NASA: Mars dust storm may hit Curiosity rover

It’s about to get dusty on Mars.

By Staff, The Space Reporter
Sunday, November 25, 2012

NASA: Mars dust storm may hit Curiosity rover

NASA says a massive martian dust storm may hit its Curiosity rover, raising questions about how the one-ton rover will fare.

In a statement released earlier this week, NASA officials said they are tracking the regional dust storm on Mars, noting that it has not affected the operations of its two rovers on the surface.

“This is now a regional dust storm,” Rich Zurek, NASA’s chief Mars scientist at the Jet Propulsion Laboratory in Pasadena, California, said in a statement Wednesday. “It has covered a fairly extensive region with its dust haze and it is in a part of the planet were some regional storms have grown into global dust hazes.”

Unlike past missions, NASA’s advanced warning system will allow scientists to study the storm’s trek across the red planet. Using the orbiter’s Mars Color Imager, Bruce Cantor of Malin Space Science Systems, San Diego, began observing the storm earlier this month, before subsequently reported it to the team operating NASA’s Mars Exploration Rover Opportunity.

The storm reportedly came within 840 miles of Opportunity’s location. On the opposite side of the red planet, a weather station aboard NASA’s newest rover, Curiosity, detected changes in air pressure and overnight temperature related to the storm.

The massive dust storm could provide scientists with a chance to explore how the storms impact different regions across the planet.

“For the first time since the Viking missions of the 1970s, we are studying a regional dust storm both from orbit and with a weather station on the surface,” said Rich Zurek, chief Mars scientist at NASA’s Jet Propulsion Laboratory in La Cañada Flintridge in a news statement Wednesday.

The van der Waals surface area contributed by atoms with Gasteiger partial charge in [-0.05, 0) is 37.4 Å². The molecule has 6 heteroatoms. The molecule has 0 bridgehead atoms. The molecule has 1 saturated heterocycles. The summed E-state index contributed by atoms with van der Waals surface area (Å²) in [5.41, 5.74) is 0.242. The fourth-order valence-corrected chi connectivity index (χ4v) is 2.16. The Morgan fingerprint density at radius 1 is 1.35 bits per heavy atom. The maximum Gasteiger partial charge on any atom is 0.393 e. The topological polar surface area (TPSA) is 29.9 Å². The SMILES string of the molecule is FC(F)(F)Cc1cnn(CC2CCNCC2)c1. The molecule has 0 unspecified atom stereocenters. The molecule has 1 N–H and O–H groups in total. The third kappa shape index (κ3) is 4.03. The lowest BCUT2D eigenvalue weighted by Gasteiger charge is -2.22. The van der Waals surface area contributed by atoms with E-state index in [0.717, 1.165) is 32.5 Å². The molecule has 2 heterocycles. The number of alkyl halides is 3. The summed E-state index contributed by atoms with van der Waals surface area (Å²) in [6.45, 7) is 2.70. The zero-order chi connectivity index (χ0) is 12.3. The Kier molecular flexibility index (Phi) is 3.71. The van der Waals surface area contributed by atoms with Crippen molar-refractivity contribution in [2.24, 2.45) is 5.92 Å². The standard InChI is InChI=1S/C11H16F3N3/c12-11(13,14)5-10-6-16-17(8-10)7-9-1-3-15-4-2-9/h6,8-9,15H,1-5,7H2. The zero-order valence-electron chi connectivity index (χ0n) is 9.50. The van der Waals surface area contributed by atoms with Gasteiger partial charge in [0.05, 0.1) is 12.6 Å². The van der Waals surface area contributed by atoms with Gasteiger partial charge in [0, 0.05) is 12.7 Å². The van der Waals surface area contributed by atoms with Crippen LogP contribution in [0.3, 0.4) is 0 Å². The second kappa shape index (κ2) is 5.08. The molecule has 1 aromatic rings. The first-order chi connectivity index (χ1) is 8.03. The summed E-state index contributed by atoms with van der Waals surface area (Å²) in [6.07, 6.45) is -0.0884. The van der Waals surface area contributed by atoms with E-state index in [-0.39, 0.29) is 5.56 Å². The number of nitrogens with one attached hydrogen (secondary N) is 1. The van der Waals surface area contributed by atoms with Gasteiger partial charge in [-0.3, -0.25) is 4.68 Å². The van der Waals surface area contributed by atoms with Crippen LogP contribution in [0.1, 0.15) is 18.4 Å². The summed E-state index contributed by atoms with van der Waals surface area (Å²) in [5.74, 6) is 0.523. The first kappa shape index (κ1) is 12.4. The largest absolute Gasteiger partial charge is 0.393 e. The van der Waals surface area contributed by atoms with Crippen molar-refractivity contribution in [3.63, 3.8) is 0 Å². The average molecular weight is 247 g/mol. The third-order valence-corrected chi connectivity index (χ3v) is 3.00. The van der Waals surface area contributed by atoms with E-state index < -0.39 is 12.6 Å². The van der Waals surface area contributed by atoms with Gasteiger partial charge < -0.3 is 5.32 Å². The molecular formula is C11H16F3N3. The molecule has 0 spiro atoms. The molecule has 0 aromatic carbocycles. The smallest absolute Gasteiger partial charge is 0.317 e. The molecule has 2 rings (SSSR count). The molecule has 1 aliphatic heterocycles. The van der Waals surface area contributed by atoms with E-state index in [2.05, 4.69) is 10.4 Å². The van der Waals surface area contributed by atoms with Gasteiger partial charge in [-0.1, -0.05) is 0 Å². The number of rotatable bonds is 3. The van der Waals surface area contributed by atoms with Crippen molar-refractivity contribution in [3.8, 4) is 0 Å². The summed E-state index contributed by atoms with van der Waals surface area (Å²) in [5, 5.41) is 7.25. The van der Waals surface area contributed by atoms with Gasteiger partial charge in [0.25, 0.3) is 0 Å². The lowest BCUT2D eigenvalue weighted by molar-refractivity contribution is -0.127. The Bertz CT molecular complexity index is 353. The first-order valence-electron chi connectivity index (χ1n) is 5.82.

NASA scientists say the dust storms could provide various clues regarding whether life once existed on Mars. Researchers using the car-sized mobile laboratory have identified transient whirlwinds, mapped winds in relation to slopes, tracked daily and seasonal changes in air pressure, and linked rhythmic changes in radiation to daily atmospheric changes. The knowledge being gained about these processes helps scientists interpret evidence about environmental changes on Mars that might have led to conditions favorable for life.

“Dust in the atmosphere has a major role in shaping the climate on Mars,” said Manuel de la Torre Juarez of NASA’s Jet Propulsion Laboratory in Pasadena, Calif. He is the investigation scientist for REMS, which Spain provided for the mission. “The dust lifted by dust devils and dust storms warms the atmosphere.”

The dust storm could present challenges for NASA. If this latest storm turns into a global one, the solar-powered Opportunity would see an energy decline. Curiosity, powered by plutonium, will not be directly affected, according to the space agency. The main effects of increased dust in the air at its site would be haze in images and increased air temperature.

Dust storms on Mars have been known to expand quickly, enveloping the entire planet in a thick layer of dust. Regional dust storms expanded and affected vast areas of Mars in 2001 and 2007, but not between those years nor since 2007.

“One thing we want to learn is why do some Martian dust storms get to this size and stop growing, while others this size keep growing and go global,” Zurek said.


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